‘Hamilton Commission’: F1 champ pledges to boost diversity in motor racing Lewis Hamilton of Great Britain and Mercedes GP walks in the paddock sporting “End Racism” sunglasses during previews ahead of the F1 Grand Prix of Russia at Sochi Autodrom on September 24, 2020 in Sochi, Russia. (Photo: Mark Thompson/Getty Images)
Eastern Eye Staff
LEWIS HAMILTON has pledged to grow the number of coloured people in motor racing, announcing members of his Hamilton Commission that aims to tackle the lack of diversity at all levels of the sport.
The British six-time Formula One world champion, who has been vocal in his support of the Black Lives Matter movement, launched the initiative in June.
The 14-member body includes Hamilton’s former McLaren boss Martin Whitmarsh, former sports minister Tracey Crouch and Hayaatun Sillem, the chief executive of the Royal Academy of Engineering.
Hamilton, who will attempt to equal Michael Schumacher’s record of 91 Grand Prix wins in Russia this weekend — is the only black driver in Formula One.
Red Bull’s British-born Thai Alexander Albon is the sport’s only other non-white competitor.
“What is more concerning is that there are still very few people of colour across the sport as a whole,” Hamilton said in a statement.
“In F1, our teams are much bigger than the athletes that front them, but representation is insufficient across every skill set — from the garage to the engineers in the factories and design departments.”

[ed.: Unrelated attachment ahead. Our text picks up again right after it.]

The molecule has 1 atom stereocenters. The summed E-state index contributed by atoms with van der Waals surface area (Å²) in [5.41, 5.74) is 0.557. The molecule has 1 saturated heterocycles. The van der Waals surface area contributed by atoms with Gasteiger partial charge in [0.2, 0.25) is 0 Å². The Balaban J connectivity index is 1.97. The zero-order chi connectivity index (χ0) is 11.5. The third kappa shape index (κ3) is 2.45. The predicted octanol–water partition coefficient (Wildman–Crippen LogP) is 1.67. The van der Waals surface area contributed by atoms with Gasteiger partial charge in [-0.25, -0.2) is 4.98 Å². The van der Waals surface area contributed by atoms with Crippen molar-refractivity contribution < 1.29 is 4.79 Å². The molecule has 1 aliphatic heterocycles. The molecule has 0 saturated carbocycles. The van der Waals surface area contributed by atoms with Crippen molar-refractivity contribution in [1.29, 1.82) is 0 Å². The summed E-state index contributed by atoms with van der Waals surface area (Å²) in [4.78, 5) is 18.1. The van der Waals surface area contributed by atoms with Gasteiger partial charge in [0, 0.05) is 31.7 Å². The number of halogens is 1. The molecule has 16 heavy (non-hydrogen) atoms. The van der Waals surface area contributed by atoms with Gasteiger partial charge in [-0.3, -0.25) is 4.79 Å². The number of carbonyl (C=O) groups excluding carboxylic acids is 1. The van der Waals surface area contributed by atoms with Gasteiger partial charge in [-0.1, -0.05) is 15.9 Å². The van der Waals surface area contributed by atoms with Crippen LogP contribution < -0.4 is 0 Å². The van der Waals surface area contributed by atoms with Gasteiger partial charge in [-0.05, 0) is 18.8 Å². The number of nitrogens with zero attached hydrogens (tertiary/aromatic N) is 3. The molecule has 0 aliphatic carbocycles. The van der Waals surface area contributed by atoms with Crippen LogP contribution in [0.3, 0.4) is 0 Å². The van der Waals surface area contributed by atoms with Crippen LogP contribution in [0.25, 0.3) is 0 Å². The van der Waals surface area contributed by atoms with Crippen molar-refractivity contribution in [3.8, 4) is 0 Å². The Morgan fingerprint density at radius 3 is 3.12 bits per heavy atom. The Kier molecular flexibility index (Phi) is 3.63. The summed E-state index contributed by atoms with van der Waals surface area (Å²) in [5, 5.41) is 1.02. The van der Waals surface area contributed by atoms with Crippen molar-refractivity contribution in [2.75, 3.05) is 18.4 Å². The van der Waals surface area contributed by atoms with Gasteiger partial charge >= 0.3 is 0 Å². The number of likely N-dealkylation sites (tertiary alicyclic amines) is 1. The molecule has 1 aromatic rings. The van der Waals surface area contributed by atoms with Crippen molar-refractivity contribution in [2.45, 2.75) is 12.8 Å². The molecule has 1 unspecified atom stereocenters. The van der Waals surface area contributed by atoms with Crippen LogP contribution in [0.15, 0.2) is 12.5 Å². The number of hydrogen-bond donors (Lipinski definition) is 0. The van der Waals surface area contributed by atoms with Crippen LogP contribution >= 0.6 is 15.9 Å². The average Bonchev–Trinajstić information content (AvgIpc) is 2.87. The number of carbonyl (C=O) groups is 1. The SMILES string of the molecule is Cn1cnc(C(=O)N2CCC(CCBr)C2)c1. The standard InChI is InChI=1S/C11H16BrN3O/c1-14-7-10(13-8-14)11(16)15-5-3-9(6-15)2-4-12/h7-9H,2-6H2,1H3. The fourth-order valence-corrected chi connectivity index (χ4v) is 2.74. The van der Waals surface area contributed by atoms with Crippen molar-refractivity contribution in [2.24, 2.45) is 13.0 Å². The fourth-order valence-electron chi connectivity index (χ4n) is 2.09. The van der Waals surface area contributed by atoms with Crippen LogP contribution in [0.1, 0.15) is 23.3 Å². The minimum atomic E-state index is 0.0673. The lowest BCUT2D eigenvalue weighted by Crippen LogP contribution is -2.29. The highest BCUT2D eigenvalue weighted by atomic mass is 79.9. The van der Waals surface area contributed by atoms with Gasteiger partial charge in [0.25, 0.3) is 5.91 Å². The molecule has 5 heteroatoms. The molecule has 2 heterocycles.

Hamilton said change was not coming quickly enough and it was important to know why.
“This is why I wanted to set up the commission,” he said. “And I’m proud to be working with the Royal Academy of Engineering and our incredible board of commissioners to identify the barriers facing young black people to take up STEM (science, technology, engineering and maths) careers in motorsport.
“We are dedicated to this cause and, together, we will make a change.”
Sillem, of the Royal Academy of Engineering, said it was a “truly unique opportunity to drive transformational change on this crucial issue and, in the process, to learn more about how we can enrich diversity in other parts of engineering and society”.
Hamilton had led fellow drivers in taking the knee at races this season following the death of George Floyd in the US.
His Mercedes team painted its cars black for this season, instead of their trademark silver, to signal their commitment to greater diversity and inclusion.
F1 has launched an equality and diversity taskforce to increase opportunity for minority groups and has pledged to work with the Hamilton Commission.